At the start of the year, I was dismissed from a fairly new job that I had been really excited about, and I fell into a mini downward spiral.
I stopped believing in myself for a little while. And I floundered, a little. I started to wonder what, if anything, I was good at—why I wasn’t of value to anyone. My boyfriend’s voice told me I was important to him. He also told me I was a good mother.
And he told me that I was a good writer.
I write. All the time. But he thought that I was good at it.
I have always been a writer. I poured my teenage angst into poetry. I just didn’t tell anyone. The younger me certainly didn’t think my poems would be of value to or of interest to anyone else.
I kept what he had said in my heart, and one day, soon after I put myself back together, I decided to submit a piece of writing to Elephant Journal. Why not?
I’ve always loved reading Elephant Journal articles. I find many that I resonate with—articles about yoga, healthy living, alternative remedies, travel, love, fear, anxiety, and the open addressing of mental illnesses and sexuality.
Each topic is untangled with love in an open and mindful way, and I have lost and found myself many times here.
I had thought about submitting before, but something always told me that I wasn’t good enough—I guess that was fear. Arranging my thoughts into words on a page is easy for me. Editing them in preparation to display to the world, airing my inner world into the spotlight of other people’s opinions, is another story. I find it really hard.
This time, though, I decided to just do it. As I get older, I care less and less about what other people think.
I wrote an article about my struggles with jealousy. I edited it, again and again. I submitted it and held my breath.
Then, nothing happened.
I thought to myself it wasn’t good enough. I had tried though.
I had tried.
I accepted the fact that it wouldn’t go any further. And then, a few days later, I was checking my emails and saw one from Elephant Journal.
My article had been published.
I was happy. No. Actually, I was amazed. I shared and shared my article. I asked all my friends to read it and comment. It got to number 14 in the ecosystem ranking. Number 14, out of so many.
I submitted another and another and they all got published.
My sixth article got into the top 10 and was a winning piece. Any top 10 article gets a payout, so this was a huge thing. For the first time ever, I got paid for my writing.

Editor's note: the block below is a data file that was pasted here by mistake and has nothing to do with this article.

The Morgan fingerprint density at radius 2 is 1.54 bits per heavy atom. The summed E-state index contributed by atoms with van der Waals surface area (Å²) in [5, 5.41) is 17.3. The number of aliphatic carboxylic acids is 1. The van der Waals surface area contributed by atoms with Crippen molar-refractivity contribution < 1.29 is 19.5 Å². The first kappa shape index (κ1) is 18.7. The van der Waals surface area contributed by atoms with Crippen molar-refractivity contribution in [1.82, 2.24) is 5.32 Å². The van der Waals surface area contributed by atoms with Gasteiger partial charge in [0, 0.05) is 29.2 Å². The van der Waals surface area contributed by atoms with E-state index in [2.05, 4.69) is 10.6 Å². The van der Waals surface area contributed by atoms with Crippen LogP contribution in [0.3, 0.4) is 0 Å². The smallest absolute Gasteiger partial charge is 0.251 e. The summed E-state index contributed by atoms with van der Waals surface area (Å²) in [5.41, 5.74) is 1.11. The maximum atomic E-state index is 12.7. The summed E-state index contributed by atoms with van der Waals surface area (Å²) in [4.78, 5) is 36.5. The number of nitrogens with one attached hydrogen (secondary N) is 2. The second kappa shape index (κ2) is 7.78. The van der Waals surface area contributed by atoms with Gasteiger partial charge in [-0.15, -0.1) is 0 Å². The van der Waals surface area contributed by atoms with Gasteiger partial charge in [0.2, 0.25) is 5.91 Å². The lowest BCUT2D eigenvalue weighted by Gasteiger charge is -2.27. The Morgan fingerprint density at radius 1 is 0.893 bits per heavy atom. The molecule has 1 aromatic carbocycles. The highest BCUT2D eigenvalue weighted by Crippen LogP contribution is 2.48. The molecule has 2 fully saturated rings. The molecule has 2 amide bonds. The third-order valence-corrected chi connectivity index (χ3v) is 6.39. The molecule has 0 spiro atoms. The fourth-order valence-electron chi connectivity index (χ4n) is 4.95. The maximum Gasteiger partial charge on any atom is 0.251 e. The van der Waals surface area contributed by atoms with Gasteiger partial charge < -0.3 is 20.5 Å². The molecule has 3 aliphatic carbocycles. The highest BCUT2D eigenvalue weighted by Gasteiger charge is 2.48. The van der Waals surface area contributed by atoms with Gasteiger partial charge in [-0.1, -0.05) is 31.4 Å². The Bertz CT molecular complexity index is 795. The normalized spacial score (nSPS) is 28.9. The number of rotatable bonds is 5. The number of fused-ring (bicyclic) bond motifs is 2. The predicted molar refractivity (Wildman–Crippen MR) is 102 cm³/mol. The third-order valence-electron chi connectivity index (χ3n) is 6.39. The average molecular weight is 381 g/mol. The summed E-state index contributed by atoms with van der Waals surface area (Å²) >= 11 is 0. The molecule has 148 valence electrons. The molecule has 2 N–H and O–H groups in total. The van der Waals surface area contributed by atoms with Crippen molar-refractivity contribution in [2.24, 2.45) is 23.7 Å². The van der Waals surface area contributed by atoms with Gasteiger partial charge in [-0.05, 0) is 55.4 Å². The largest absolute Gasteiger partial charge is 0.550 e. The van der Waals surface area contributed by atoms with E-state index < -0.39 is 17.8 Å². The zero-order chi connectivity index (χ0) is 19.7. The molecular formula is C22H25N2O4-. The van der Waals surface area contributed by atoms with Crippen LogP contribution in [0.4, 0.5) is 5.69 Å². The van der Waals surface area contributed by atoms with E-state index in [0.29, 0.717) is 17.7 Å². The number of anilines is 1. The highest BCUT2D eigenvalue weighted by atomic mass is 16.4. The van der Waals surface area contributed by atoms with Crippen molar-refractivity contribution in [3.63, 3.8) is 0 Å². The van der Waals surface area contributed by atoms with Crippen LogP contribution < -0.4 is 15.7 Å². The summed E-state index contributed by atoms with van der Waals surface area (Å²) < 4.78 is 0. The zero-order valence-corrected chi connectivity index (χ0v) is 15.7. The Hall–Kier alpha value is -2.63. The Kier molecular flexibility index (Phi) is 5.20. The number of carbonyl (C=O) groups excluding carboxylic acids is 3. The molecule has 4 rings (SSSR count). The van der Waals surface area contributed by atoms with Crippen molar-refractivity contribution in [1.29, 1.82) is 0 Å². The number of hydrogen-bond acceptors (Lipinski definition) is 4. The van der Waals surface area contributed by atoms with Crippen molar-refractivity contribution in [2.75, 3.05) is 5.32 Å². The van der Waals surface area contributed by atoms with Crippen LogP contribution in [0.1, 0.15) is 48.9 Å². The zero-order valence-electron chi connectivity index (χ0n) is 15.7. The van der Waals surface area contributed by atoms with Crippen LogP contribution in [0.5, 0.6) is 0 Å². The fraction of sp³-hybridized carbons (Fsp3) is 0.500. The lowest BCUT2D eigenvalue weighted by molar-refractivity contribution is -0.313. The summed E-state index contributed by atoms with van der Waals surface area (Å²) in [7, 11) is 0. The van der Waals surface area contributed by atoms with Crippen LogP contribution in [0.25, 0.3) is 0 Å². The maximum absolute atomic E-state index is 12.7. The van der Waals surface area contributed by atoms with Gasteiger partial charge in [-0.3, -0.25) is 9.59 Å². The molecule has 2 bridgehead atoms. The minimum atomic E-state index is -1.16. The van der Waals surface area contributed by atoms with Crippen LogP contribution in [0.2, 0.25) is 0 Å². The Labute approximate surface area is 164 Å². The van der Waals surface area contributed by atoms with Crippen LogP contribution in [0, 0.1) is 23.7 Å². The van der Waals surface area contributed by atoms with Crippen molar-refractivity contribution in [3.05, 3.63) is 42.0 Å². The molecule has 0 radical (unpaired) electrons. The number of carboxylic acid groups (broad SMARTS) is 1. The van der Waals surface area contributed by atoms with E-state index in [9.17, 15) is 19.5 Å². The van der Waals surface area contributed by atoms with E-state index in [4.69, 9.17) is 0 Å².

I was good at something.
But this was not just about money. It was about self-belief. And given the subject of the article that gave me my first win, it’s poignant—because that article was about self-doubt.
As I write this, I’ve written seven winning articles. The highest ranking one got to number three. It is a work in progress, but I’ve climbed up the ladder.
I have not written any books—yet.
My poetry is unknown—so far.
My articles are getting published though.
It doesn’t matter how many followers I have. It doesn’t matter if no one sees the hidden meanings in my poetry. It doesn’t matter if my articles don’t reach thousands of people or if people don’t like my words, or how I arrange them on the page.
This is what I do. I write. This is who I am.
I am not a teenager anymore. I’m braver now. I’m not too old to start from the beginning. I have time to go somewhere.
“You are never too old to set another goal or to dream a new dream.” ~ C. S. Lewis
My name is Linda, and I am a writer.
Elephant Journal is changing. The rise of social media giants means independent media is being pushed further and farther into the background. The mysterious algorithms behind our big tech friends are no longer supportive of sharing external links—making it much harder than it was to get our articles seen, as they do not have priority on your newsfeed. Sadly, I don’t think they want to be our friend anymore.
The company is struggling, and a few days ago, had to lay off most of its editorial team, and cut back on the payouts to writers. A lot less articles will be published now, and it will be a lot harder to get into that elusive spotlight.
If you want to support this independent media platform, and support writers like me, please think about sharing my articles, following me, or even subscribing to the platform.
“When you support an independent business or individual, you’re not helping a CEO buy a third vacation home. You are helping a little girl get dance lessons, a little boy get his team jersey, a mom put food on the table, a dad pay a mortgage or a student pay for college.” ~ Anonymous
Thank you to everyone who is supporting me on this journey.
Thank you to Elephant Journal, for supporting me with this platform.